The Royal Monastery of Pedralbes was founded in 1327 by Queen Elisenda of Montcada, with the support of her husband, King Jaume II. The building is one of the finest examples of Catalan Gothic: both the church and the three-storey cloister, are among the most spacious and harmonious examples of this style.
Some of the monastery’s greatest attractions are the objects and works of art on display, which illustrate monastic life within the complex throughout the years, and enable the visitor to understand what life was like inside the enclosed community up until 1983, when the monastery was converted into a museum.
Inside the monastery of Pedralbes, and around the cloister we can see a line of day cells, where the members of the order would retire in solitude in their free time. Especially striking is St Michael’s Chapel, decorated with a magnificent series of murals, commissioned by the Abbess Francesca ça Portella in 1343 to the painter, Ferrer Bassa, and clearly inspired by great artists such as, Giotto, Lorenzetti and Simone Martini. The visit also includes the chapter house, the abbey, refectory, kitchen, the storeroom, dormitory and infirmary.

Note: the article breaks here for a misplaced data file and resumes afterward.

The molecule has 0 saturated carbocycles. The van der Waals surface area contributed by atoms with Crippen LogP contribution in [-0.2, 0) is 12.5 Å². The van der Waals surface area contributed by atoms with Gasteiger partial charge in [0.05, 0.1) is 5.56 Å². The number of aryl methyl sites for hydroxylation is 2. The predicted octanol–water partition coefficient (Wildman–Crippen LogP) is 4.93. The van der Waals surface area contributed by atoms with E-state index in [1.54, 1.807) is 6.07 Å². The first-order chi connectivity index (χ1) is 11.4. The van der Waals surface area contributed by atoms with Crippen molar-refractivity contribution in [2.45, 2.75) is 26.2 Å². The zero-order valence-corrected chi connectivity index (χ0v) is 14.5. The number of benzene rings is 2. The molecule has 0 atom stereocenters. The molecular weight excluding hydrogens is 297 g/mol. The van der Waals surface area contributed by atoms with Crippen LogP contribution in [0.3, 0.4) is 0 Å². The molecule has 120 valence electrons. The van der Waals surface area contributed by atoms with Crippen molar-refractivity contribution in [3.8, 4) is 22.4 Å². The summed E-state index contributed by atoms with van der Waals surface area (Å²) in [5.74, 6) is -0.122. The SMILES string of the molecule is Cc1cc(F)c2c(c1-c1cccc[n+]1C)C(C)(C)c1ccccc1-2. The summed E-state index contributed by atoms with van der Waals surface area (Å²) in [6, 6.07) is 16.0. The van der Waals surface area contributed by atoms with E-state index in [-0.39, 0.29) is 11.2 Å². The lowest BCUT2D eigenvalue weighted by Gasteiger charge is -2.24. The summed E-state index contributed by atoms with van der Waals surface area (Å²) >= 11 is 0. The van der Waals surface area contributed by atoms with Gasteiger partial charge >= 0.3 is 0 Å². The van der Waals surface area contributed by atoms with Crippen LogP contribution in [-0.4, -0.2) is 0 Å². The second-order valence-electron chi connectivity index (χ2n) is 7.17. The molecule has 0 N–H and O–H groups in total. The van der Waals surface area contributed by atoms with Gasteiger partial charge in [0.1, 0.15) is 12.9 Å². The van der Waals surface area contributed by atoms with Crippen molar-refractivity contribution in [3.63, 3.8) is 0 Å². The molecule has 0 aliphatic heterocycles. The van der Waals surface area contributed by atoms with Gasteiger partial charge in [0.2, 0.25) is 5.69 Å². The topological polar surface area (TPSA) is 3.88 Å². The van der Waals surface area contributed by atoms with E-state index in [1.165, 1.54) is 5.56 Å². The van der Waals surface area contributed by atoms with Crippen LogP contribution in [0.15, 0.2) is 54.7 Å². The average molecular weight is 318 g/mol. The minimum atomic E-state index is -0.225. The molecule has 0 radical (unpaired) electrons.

The exhibition, “Treasures of the Monastery”, can be seen in the dormitory, comprising a selection of the finest pieces of art, furniture and religious objects, collected and restored by the order over seven centuries. The other permanent exhibitions at the Monastery are, “Plants, remedies and apothecaries”, in the cloister; a display of dioramas in the storeroom, and the exhibition entitled “Petras Alba”, in the former infirmary, which illustrates life in the community of the Saint Clare nuns and the history of the complex. Saint Michael’s Chapel is currently closed to the public while it undergoes restoration and maintenance work. It is due to reopen in May 2018.